Sept. 2 (Bloomberg) -- China’s biggest energy companies stand to benefit from Russian President Vladimir Putin’s offer yesterday to sell a stake in the country’s second-biggest oil project to “Chinese friends.”
Putin made the offer in a meeting with Chinese Vice Premier Zhang Gaoli near Yakutsk, East Siberia. OAO Rosneft, Russia’s biggest oil company, produced about 440,000 barrels a day from the Vankor project in the three months to June 30, equivalent to about 4 percent of China’s daily demand.
Russia is turning to China to spur its economy as relations sour with the U.S. and Europe over the Ukraine crisis. Moscow-based Rosneft was added to American sanctions July 16 after the U.S. government froze its Chief Executive Officer Igor Sechin’s assets abroad and slapped a visa ban. Rosneft pumps 40 percent of Russia’s crude.
“It’s a huge opportunity for Chinese oil companies such as Sinopec and PetroChina to get into upstream in Russia,” said Simon Powell, head of oil and gas research as CLSA Ltd. in Hong Kong, referring to exploration and production. “PetroChina and Sinopec have a lot of free cash and it’s just across the border.”
PetroChina Co. is the listed arm of China National Petroleum Corp., the country’s biggest oil and gas producer. Sinopec, or China Petroleum & Chemical Corp., is the listed arm of Asia’s biggest refiner China Petrochemical Corp.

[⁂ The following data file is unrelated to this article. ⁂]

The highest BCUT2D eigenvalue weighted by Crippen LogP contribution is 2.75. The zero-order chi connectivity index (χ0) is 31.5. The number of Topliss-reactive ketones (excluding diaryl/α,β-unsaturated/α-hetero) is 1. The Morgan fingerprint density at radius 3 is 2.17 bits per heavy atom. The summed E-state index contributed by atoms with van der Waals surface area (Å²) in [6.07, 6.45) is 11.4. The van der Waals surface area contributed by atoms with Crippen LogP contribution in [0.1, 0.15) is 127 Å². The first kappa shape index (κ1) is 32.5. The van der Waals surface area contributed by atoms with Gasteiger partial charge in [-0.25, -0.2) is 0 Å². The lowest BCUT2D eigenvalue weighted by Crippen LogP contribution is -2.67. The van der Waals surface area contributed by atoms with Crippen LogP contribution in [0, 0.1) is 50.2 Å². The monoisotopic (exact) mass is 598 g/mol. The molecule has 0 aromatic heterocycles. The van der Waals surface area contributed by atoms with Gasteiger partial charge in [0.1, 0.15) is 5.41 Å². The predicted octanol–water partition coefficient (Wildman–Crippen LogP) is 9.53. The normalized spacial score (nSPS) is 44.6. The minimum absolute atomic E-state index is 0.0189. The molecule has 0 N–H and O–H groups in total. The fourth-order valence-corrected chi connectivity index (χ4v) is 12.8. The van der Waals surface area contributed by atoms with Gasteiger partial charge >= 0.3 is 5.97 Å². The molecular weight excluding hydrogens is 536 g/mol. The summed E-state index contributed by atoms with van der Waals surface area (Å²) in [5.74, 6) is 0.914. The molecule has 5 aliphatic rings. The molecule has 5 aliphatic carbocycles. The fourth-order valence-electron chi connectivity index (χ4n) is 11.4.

CNPC signed a $400 billion deal with Russia’s state-run gas producer OAO Gazprom in May to import 38 billion cubic meters of gas annually over 30 years starting as soon as 2018.
“Vankor is one of the biggest production operations today and very promising,” Putin said in the meeting. “Overall, we take a cautious approach to letting in our foreign partners, but we of course set no restrictions for our Chinese friends.”
Rosneft may offer as much as a 49 percent stake to China for $4 billion to $5 billion, according to Valery Nesterov, a Sberbank Investment Research analyst. Vankor is Russia’s second-largest oil producing project with almost 500 million metric tons of recoverable reserves, Nesterov said.
The press service of Rosneft declined to comment. CNPC and Sinopec’s Beijing-based spokesmen didn’t answer calls to their offices.
Rosneft is the most active among Russian companies in building ties with China. Last year, it signed a $270 billion, 25-year supply agreement with CNPC as European demand fell. In October, it agreed to an $85 billion, 10-year oil-supply deal with China Petrochemical.
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